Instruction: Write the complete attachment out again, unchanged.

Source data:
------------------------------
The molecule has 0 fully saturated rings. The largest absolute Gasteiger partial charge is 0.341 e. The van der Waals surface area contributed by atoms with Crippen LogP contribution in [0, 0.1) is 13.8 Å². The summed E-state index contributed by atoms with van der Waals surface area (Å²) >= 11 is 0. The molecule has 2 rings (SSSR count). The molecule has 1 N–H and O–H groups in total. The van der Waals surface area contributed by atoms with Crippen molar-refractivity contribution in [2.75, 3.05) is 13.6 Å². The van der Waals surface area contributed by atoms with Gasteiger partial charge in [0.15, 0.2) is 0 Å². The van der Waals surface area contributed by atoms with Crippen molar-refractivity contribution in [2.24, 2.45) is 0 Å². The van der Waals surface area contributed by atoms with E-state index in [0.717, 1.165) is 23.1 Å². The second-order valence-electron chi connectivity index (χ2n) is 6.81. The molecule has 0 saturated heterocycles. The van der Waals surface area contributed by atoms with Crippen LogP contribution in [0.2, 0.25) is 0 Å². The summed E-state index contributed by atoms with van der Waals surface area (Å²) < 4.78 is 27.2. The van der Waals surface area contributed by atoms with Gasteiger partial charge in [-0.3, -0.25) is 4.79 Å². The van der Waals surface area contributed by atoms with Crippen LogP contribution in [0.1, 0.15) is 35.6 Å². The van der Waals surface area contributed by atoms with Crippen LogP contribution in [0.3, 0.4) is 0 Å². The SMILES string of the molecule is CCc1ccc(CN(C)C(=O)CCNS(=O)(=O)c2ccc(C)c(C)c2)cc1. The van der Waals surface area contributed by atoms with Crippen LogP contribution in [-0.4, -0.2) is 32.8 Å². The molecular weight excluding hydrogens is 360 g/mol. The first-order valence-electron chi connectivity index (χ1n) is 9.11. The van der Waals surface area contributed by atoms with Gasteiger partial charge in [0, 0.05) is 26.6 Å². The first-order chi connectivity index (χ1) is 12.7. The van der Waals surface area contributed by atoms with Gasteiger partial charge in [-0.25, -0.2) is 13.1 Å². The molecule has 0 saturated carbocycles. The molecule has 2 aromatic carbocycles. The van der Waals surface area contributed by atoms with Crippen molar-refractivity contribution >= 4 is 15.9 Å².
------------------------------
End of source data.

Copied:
The molecule has 0 fully saturated rings. The largest absolute Gasteiger partial charge is 0.341 e. The van der Waals surface area contributed by atoms with Crippen LogP contribution in [0, 0.1) is 13.8 Å². The summed E-state index contributed by atoms with van der Waals surface area (Å²) >= 11 is 0. The molecule has 2 rings (SSSR count). The molecule has 1 N–H and O–H groups in total. The van der Waals surface area contributed by atoms with Crippen molar-refractivity contribution in [2.75, 3.05) is 13.6 Å². The van der Waals surface area contributed by atoms with Gasteiger partial charge in [0.15, 0.2) is 0 Å². The van der Waals surface area contributed by atoms with Crippen molar-refractivity contribution in [2.24, 2.45) is 0 Å². The van der Waals surface area contributed by atoms with E-state index in [0.717, 1.165) is 23.1 Å². The second-order valence-electron chi connectivity index (χ2n) is 6.81. The molecule has 0 saturated heterocycles. The van der Waals surface area contributed by atoms with Crippen LogP contribution in [0.2, 0.25) is 0 Å². The summed E-state index contributed by atoms with van der Waals surface area (Å²) < 4.78 is 27.2. The van der Waals surface area contributed by atoms with Gasteiger partial charge in [-0.3, -0.25) is 4.79 Å². The van der Waals surface area contributed by atoms with Crippen LogP contribution in [0.1, 0.15) is 35.6 Å². The van der Waals surface area contributed by atoms with Crippen LogP contribution in [0.3, 0.4) is 0 Å². The SMILES string of the molecule is CCc1ccc(CN(C)C(=O)CCNS(=O)(=O)c2ccc(C)c(C)c2)cc1. The van der Waals surface area contributed by atoms with Crippen LogP contribution in [-0.4, -0.2) is 32.8 Å². The molecular weight excluding hydrogens is 360 g/mol. The first-order valence-electron chi connectivity index (χ1n) is 9.11. The van der Waals surface area contributed by atoms with Gasteiger partial charge in [0, 0.05) is 26.6 Å². The first-order chi connectivity index (χ1) is 12.7. The van der Waals surface area contributed by atoms with Gasteiger partial charge in [-0.25, -0.2) is 13.1 Å². The molecule has 0 saturated carbocycles. The molecule has 2 aromatic carbocycles. The van der Waals surface area contributed by atoms with Crippen molar-refractivity contribution >= 4 is 15.9 Å².